Energy Harvesting with Mica-Based Nanogenerators

There has been a plethora of interesting research into self-powered energy harvesting devices. In a paper published in Applied Clay Science, a study led by Xuemei Wang has explored mica-based triboelectric nanogenerators for this purpose.

Mica mineral. Study: Mica-based triboelectric nanogenerators for energy harvesting. Image Credit: Minaev/

The Need for Smart, Self-Powered Devices

As major research is ongoing into the field of smart, wearable technologies, there is a need for self-powered devices. Materials used for flexible devices must be able to withstand significant levels of mechanical deformation such as folding.

Therefore, materials must be durable, light, flexible, and display superior electrical properties to generate a charge to power devices without bulky components. Components that can harvest mechanical energy from the wearer are of particular interest to researchers in the field of wearable technology. Recently, there has been much focus on materials that take advantage of what is known as the triboelectric effect.

The Triboelectric Effect

Humans have known about the triboelectric effect for millennia. It is a form of contact electrification that occurs when certain materials become electrically charged when they separate from other materials they were in contact with. Most static electricity is triboelectric in nature. Another example of the triboelectric effect is when a pen is rubbed against a sleeve. The induced charge causes the pen to be able to attract small pieces of paper when it is held over them.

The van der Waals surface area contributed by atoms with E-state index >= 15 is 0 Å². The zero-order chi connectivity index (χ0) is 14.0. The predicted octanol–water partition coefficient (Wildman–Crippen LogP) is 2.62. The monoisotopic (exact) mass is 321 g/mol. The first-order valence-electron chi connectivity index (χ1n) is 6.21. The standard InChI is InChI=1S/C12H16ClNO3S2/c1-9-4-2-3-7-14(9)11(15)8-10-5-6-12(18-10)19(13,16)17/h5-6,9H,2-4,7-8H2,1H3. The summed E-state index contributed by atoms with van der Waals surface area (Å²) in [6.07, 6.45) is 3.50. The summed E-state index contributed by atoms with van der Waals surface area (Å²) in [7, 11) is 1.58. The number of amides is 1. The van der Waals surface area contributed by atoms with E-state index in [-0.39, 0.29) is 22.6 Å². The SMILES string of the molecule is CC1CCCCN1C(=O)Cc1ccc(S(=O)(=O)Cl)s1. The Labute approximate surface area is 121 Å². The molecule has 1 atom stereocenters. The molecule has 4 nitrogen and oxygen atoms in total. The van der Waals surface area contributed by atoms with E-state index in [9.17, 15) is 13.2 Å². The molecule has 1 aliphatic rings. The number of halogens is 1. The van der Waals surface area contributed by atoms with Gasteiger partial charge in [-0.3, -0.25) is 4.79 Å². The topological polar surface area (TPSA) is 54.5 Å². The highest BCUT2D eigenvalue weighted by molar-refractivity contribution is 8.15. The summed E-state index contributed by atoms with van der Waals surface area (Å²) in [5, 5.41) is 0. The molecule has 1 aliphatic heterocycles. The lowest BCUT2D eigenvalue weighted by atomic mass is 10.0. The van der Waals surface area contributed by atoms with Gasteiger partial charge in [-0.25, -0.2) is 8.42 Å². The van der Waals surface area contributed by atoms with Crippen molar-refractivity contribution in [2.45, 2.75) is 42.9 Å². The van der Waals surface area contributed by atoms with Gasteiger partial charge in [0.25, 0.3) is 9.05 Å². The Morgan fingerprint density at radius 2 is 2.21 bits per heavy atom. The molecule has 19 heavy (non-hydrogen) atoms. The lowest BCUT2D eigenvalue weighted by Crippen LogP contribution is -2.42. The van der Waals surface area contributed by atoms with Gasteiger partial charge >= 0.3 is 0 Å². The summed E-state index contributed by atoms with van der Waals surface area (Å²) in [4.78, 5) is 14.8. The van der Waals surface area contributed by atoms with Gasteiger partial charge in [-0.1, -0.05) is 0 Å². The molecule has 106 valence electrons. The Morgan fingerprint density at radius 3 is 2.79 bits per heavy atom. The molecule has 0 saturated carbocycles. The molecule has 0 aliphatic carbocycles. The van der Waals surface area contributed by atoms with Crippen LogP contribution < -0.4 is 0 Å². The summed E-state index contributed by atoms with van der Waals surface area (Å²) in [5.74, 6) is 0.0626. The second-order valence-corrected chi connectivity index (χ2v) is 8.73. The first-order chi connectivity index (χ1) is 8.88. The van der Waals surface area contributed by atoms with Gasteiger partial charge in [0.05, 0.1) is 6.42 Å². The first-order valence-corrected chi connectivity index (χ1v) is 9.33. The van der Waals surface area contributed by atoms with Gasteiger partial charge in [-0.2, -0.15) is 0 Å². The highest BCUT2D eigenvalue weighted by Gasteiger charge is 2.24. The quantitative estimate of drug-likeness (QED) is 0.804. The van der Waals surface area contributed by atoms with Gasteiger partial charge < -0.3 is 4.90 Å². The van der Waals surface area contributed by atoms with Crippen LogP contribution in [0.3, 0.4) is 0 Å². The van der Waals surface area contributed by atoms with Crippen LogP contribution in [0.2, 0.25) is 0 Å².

The triboelectric effect is highly unpredictable, and therefore it is only possible to make broad generalizations of it. The charge produced differs in polarity and strength due to factors including temperature, the type of materials in contact with each other, and the surface roughness of the materials.

Triboelectric Nanogenerators

Triboelectric nanogenerators have recently been explored to take advantage of the triboelectric effect. These nanogenerators can convert mechanical energy into electricity, removing the need for conventional batteries that need to be replaced or recharged periodically.

Their use could provide an innovative approach for self-powered devices such as wearable sensors, medical devices, and smart telecommunications devices. They have the added advantage of being thin and flexible, making them ideal for devices that undergo a high degree of mechanical deformation.

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Numerous studies have been carried out in recent years into triboelectric nanogenerators, exploring several materials for their use as friction layers. Considerable progress has been made in tuning the output performance of these devices. Materials that can be used for friction layers include paper, polymers, hydrogels, textiles, fluids, and cement.

Considerations for material choices include cost, elevated levels of power generation, and stability. Elasticity and flexibility must additionally be considered for wearable applications.